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Egyptian Mythology: The Afterlife & Burial Practices
Every Egyptian help concerns about the Afterlife and the Beyond. Although, the gods and goddesses demanded mollification while you are alive, once you die, the gods become beneficent protectors and provide for the dead.
Death was not seen as the last stage of life, but as a stage of life to which a person was at rest waiting for revivification. For those more fortunate to live comfortably, they were able to avoid funerary objects, mummification, and entombment, which is what l us how dangerous they felt the Afterlife could be.
Inscriptions of the Book of the Dead, the Book of the Two Ways, and the Amduat, were found around the body.
The dead needed protection as they progressed from the Other World to the Hall of Judgement.
The dead travel on the solar barge, which is a low boat that Ra created as a way to achieve eternal life.
A priest performed the 'Opening of the Mouth' ceremony over the mummified body in order to restore all of the senses to the body.
Speech was one of the first senses restored because the Egyptians needed to justify their time on Earth when they arrive at the Hall of Judgement.
All of the other senses were restored immediately, as well, because the first step after death was to the Field of Reeds- the land of wish fulfillment. The deceased had to pass through 7 difference gates which is aided by the magical spells inscribed on the tomb around the deceased person.
They would have to stand in front of Osiris and face judgement, in a 'weighing the heart' ceremony, which is why the heart is remained intact and the other organs are placed in canopic jars.
While justifying himself, the deceased would face all 42 gods and heart would be weighed against a feather. If the heart does not balance perfectly, Amemat would devour it and Set would eat the rest of the body.
The Burial Practice
Egyptians believed that there were different levels of good and evil, which is why their burial practices are elaborate and complex.
Great care goes into removing the internal organs. Once carefully removed, the organs were treated and placed in clay or stone Canopic Jars with tops depicting the human, baboon, falcon, and jackal, which are the protective spirits (considered the Four Sons of Horus).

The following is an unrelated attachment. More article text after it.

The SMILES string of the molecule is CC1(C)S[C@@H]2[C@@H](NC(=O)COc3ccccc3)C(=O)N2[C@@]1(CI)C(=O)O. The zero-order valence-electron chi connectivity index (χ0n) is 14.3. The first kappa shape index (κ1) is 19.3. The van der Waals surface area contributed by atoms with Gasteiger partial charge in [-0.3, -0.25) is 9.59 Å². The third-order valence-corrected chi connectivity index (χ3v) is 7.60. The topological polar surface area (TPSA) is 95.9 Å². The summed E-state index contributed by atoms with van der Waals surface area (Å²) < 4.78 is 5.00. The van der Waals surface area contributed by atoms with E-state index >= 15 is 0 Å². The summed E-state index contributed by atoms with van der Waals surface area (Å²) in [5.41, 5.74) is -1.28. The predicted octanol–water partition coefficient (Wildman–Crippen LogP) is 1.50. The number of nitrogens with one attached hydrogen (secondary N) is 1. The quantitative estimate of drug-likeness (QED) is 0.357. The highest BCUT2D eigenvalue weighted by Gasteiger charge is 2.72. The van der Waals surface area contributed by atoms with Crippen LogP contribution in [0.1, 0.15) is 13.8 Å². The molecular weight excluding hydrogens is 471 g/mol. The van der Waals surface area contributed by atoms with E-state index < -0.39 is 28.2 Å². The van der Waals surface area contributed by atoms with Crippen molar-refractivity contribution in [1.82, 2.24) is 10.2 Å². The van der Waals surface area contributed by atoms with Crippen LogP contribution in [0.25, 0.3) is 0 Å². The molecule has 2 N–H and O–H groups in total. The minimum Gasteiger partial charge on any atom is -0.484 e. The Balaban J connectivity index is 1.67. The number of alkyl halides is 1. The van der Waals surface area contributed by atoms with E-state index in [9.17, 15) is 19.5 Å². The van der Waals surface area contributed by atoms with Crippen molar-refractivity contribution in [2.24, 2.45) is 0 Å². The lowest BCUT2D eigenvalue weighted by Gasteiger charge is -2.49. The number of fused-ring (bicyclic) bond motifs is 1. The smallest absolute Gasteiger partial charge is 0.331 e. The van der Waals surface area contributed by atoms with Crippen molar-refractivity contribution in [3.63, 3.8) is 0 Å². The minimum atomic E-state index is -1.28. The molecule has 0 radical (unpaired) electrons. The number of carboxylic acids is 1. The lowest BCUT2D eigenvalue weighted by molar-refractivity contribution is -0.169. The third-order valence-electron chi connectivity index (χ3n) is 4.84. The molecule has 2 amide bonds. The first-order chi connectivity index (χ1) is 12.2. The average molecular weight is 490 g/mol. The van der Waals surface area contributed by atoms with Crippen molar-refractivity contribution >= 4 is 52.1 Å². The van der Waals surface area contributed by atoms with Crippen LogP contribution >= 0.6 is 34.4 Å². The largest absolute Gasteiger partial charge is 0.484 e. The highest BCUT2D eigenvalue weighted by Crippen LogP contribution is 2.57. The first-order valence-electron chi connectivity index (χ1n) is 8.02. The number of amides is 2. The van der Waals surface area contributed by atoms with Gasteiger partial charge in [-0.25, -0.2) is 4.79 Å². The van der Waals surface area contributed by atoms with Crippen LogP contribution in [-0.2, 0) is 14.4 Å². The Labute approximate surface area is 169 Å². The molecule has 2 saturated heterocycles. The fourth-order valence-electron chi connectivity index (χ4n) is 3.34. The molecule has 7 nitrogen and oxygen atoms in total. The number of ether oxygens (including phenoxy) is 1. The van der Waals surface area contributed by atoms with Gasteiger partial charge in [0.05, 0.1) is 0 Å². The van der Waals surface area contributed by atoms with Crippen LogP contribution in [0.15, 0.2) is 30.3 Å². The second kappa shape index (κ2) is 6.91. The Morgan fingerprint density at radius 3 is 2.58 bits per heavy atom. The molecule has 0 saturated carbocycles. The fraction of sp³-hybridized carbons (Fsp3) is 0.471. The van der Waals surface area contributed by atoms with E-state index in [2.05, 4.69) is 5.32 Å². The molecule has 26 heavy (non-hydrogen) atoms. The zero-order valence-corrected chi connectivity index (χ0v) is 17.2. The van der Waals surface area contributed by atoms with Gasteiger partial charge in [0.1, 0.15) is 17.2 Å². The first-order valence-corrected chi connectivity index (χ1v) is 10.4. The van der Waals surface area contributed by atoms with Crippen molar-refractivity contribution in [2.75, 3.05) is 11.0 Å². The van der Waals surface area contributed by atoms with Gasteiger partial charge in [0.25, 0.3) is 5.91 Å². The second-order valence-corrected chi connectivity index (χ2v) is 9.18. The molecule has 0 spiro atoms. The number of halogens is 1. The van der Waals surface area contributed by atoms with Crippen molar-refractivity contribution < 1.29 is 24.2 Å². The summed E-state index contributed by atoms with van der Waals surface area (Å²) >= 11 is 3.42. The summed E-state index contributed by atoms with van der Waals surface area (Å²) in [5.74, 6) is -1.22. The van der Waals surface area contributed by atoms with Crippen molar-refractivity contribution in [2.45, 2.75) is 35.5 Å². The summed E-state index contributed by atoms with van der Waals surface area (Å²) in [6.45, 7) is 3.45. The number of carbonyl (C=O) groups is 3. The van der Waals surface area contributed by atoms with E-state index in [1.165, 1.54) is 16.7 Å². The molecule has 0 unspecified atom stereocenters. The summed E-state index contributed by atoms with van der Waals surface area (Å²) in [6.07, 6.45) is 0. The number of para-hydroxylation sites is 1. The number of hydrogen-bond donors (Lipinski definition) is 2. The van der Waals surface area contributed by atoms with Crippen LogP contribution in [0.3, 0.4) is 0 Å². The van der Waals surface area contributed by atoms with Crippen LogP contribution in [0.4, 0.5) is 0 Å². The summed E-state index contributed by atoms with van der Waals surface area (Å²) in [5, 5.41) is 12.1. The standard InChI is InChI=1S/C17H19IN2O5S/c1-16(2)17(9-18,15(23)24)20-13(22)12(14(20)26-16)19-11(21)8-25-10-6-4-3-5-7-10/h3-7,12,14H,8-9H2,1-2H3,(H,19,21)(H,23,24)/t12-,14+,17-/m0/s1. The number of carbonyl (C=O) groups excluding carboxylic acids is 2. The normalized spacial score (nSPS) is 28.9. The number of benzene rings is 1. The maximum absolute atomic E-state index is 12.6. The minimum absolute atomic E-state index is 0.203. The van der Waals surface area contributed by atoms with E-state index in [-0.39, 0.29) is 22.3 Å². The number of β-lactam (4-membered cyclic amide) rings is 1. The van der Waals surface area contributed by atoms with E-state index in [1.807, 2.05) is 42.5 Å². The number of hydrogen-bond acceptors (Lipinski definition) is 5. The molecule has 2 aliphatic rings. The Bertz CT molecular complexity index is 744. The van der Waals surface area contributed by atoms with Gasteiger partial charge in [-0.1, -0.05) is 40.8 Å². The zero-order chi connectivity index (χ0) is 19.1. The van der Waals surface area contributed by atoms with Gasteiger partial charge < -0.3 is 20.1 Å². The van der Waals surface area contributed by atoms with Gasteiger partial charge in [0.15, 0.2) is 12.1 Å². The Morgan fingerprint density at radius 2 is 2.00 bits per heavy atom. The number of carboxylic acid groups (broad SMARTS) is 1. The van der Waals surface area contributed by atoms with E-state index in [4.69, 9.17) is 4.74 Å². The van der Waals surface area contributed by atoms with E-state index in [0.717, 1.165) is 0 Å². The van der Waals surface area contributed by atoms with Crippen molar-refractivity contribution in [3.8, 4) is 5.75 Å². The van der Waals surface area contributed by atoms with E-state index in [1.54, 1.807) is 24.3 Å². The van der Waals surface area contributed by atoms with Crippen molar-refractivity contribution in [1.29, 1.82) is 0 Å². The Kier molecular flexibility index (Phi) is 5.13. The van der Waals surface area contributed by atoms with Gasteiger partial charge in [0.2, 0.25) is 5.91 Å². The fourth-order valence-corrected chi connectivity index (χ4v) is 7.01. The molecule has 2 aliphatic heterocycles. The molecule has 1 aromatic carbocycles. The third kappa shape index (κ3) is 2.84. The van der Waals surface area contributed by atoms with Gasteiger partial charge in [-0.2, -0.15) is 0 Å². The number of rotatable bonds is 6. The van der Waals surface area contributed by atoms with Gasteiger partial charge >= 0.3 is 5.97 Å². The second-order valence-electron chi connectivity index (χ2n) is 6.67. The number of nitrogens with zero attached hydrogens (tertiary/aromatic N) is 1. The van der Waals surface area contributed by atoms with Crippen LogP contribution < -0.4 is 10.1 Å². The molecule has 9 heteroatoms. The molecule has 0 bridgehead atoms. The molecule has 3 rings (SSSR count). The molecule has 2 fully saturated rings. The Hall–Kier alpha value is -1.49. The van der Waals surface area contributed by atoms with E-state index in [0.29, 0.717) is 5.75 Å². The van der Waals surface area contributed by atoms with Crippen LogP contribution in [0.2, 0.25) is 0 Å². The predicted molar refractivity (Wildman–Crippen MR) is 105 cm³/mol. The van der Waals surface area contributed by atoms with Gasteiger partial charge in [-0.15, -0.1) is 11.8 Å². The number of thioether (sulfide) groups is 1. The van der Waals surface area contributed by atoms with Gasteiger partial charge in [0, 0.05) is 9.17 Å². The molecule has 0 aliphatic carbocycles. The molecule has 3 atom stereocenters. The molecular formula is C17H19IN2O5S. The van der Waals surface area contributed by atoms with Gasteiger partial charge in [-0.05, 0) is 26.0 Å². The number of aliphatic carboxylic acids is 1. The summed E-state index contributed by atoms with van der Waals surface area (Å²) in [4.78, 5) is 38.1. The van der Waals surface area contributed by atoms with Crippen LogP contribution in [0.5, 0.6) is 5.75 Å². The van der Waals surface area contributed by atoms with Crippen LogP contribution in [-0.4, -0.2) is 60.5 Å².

The heart was removed carefully, as it was to be weighed again feather to determine goodness.
The brain was pulled through the cranial cavity and thrown away because the Egyptians felt that it was useless.
But, the liver, stomach, lungs, and intestines are carefully removed and saved for use in the Afterlife.
The body was carefully covered with a linen in order to preserve the body in the afterlife. The body usually sat for several days to a week in order for the linens to dry.
Personal items were usually placed in the tomb in order to make the person's 'Ka' more at home and to assist the deceased on journey into the afterlife.
Sometimes, tools were, also, added to the tomb in order to assist the deceased in jobs in the afterlife.
Foods was provided in case the deceased needed to make an offering. In most cases, food was drawn on the walls of the tomb to magically transform into real food if needed.
Text from the Book of the Dead was often inscription so that it can be read at the Opening The Mouth ceremony.
The Egyptians prepared the deceased for the afterlife with expertise and care, stretching from the body to the objects placed with and around the body.
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